This segment of the law used to be known primarily within education circles. Finally it is getting public attention and there are bills in the Senate and House that would make the rules regulating private loans less strict. Today young adults who can't pay back these loans (different from federal loans which require repayment, but have more options for payment plans and even occasionally forgiveness of loans) are classified as if they didn't pay criminal fines or didn't pay child suppport.

It seems to me that increasingly high school students and their parents need to talk about money, the long-term ramifications of borrowing (especially large amounts) and whether value in education should trump expensive brand name.

Meanwhile, read about the bankruptcy issue here.

Friday, June 4, 2010

Books, Even Unread, Make Our Kids Brighter?

Ah, vindication! One of the reasons we were attracted to the house we're in is that it has a small library. A room full of shelves -- and we had the boxes of books to fill them. But now I understand it wasn't just a simple matter of storage that made the house appealing.

According to a study in Research in Social Stratification and Mobility, there is a correlation between academic performance and the number of books in the home. The study, spanning 20 years, involved more than 70,000 people in 27 countries.

A major finding: children in homes with more than 500 books spent more than three years longer in school and are 20 percent more likely to finish college than children in less book-centric families.

I guess the researchers are already trying to figure out how they can do similar studies in an era of Kindles and iPads.

Thursday, June 3, 2010

High School Course Cutbacks

It's the trickle-down theory at work. Without getting into the byzantine nature of New Jersey politics or the property tax horrors afflicting so many Garden State communities, let's just say that most school districts have been trying to figure out how to get by on less. In our town, we've just had a look at how these cutbacks may play out.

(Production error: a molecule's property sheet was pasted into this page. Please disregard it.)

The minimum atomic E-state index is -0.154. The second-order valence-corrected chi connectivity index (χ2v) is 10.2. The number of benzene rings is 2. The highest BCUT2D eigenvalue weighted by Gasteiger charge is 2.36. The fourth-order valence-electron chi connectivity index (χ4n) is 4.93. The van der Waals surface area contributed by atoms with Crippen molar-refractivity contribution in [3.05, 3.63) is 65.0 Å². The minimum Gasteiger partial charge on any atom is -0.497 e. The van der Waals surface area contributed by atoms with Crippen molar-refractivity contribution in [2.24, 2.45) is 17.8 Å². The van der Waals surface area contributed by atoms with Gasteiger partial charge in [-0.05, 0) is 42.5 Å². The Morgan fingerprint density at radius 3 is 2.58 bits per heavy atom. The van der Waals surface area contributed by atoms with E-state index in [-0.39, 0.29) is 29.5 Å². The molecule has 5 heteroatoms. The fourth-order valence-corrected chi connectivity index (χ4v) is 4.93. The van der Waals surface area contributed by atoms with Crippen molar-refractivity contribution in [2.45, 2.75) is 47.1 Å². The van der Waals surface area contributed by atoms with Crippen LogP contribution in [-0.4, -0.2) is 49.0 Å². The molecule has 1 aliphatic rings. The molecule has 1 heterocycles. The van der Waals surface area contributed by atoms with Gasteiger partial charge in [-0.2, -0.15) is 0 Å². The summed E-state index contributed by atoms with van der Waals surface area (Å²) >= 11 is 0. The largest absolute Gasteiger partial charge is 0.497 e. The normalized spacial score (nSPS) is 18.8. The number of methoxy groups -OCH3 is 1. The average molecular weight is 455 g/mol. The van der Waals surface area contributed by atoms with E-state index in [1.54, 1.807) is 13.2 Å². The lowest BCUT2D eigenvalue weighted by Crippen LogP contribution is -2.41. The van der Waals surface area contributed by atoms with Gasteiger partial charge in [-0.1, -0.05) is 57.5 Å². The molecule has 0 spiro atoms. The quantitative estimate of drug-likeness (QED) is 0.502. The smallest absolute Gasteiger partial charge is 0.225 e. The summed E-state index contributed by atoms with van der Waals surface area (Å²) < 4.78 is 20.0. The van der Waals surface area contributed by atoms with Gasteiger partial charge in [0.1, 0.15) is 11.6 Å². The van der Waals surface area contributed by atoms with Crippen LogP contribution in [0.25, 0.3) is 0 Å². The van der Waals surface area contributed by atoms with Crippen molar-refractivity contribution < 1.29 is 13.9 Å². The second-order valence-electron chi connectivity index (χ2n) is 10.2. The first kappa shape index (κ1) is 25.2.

The high school needs a new choir director; in the past this person also taught AP Music Theory. The position is being advertised as part-time, and there will be no AP Music class taught.

Our teen came from a small private school to the big high school in part because of greater opportunities -- in academics and music.

In times of belt-tightening, pain must be shared. But we're all scared. What next? Will a school noted for its excellence in the arts soon be noted for its glorious past and now grim future?

Wednesday, June 2, 2010

If You Started College Savings Late, Some Ideas

If you have teens and you haven't saved much for college, there are some options. None of them is pretty.

First, don't attempt any financial heroics without professional help. This will involve taking a long, hard look at your retirement situation. If you are young(ish) parents, intend to work to 65 or beyond and have already built up a solid nest egg, you may be able to do some shifting into 529s. You'll need to pay attention to gifting rules (there is a thing called "super funding" for college accounts, which means there can be a one-time gift of $65,000 per parent per child) but that gift precludes anything else being given to that child's account for five years.

Contact a financial planner or accountant, think through your own well-being and don't do anything rash. Here's an article about a family with a senior and sophomore and no college savings yet. See what a professional recommends.

Good luck, to us all.

Tuesday, June 1, 2010

Time to Step Back

It was a long holiday weekend and our high school freshman spent a good part of it doing homework and projects. We are proud of the effort and conscientiousness -- qualities that will be critical in these pre-college years, and throughout life, too.

The weekend was also a good time to marvel at our child who isn't a child any longer, but who retains the sweetness, curiosity and openness of our little girl along with a growing sophistication in how she reasons, expresses herself and comprehends the world.

She'll be ready -- when it's time -- to deal with the college application process. In fact, she'll probably help me get through it.